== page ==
One of the reasons my debt is so out of control is that I got in a cycle of paying off debt with other loans. My favorite way to play this game was to pay off credit card debt with student loan proceeds. It was my justification for always taking the maximum student loan amount allowed - I figured that since my student loan interest rates were much lower than my credit card rates, it was only sensible to use the “cheap” loan for my financing needs.
Create new debt to payoff the old
So why do I have so much credit card debt today? My logic was sound, but I made a crucial error - a mistake I have seen my clients make over and over again: I didn’t cut up the credit cards once they were at zero balances. My cycle went like this: I would let balances sit a zero for a couple of months, and then something would come up (I would have to buy a gift for a wedding shower or I’d go with a friend to Miami for a long weekend), and that would be the catalyst that would bring me to charge my cards back up. So when the next student loan disbursement came along, my lines were maxed out once again, and I would repeat the previous semester’s activity all over again.
The home equity trap
It’s a vicious cycle, and I’m not the only one guilty of doing it. Most of my clients are into or approaching middle age and have been in their homes for awhile. In the Midwest, we haven’t seen home appreciation sky-rocket anywhere near the rate it happened on the coasts, but even here, many people saw the value of their homes double in less than a decade. This has proved too great a temptation to many, and several of my customers chose to use their homes as piggybanks (against my professional advice, I may add). Now that the market appears to be correcting, some of these clients are upsidedown on their homes - or more commonly, refuse to sell their homes for a loss - even though they have already relocated to a new home. They figure it’s better to go on with two mortgage payments then take a loss on a sale.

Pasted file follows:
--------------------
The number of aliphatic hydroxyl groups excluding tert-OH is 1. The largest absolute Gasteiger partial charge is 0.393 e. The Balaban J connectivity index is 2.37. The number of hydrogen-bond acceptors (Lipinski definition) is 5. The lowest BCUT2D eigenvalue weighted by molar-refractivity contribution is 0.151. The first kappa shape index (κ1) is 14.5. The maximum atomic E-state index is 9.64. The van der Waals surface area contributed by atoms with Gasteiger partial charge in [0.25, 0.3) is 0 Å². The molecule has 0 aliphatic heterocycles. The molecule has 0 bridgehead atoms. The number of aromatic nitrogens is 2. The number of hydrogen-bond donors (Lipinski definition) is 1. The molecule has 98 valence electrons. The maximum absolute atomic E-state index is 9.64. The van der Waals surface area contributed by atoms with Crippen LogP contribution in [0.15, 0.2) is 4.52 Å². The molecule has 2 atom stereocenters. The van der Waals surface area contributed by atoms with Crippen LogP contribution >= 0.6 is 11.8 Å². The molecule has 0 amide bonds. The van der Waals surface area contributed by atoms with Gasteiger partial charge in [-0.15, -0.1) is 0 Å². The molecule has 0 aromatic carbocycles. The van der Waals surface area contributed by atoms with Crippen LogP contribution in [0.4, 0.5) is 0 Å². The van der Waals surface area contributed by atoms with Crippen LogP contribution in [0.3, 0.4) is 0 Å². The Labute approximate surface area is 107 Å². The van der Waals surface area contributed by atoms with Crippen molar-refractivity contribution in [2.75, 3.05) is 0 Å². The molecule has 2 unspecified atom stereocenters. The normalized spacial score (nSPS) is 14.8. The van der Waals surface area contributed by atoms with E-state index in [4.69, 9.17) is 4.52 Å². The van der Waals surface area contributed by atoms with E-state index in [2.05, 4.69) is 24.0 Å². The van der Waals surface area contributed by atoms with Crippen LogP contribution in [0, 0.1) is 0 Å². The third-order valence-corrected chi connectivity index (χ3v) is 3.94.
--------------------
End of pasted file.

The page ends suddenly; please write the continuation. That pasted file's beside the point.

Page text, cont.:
Debt in retirement
Retirees are at the greatest risk of coming out way behind in the refinancing game. Fixed income and home equity advances do not mix (except in the case of reverse mortgages - but that is a topic for another article).
In one extreme example, I had a couple, both well into their 80’s approach me about refinancing their credit card debt. Turns out they had taken a few family trips on plastic and had acquired $89,000 in credit card debt.
I put the first lien ever on their family farm to pay off that debt, and I felt awful about it (although I was doing them a huge favor, based on the interest rates they were paying on the unsecured loans). We termed it out over ten years (likely past their life expectancy), and they could barely afford to make the payments, even with Social Security and cash rent income.
The moral of the story, don’t throw good debt after bad debt if you can’t eliminate bad debt habits from your life. Better yet - don’t spend more than you make - and avoid loans altogether.Stumble it!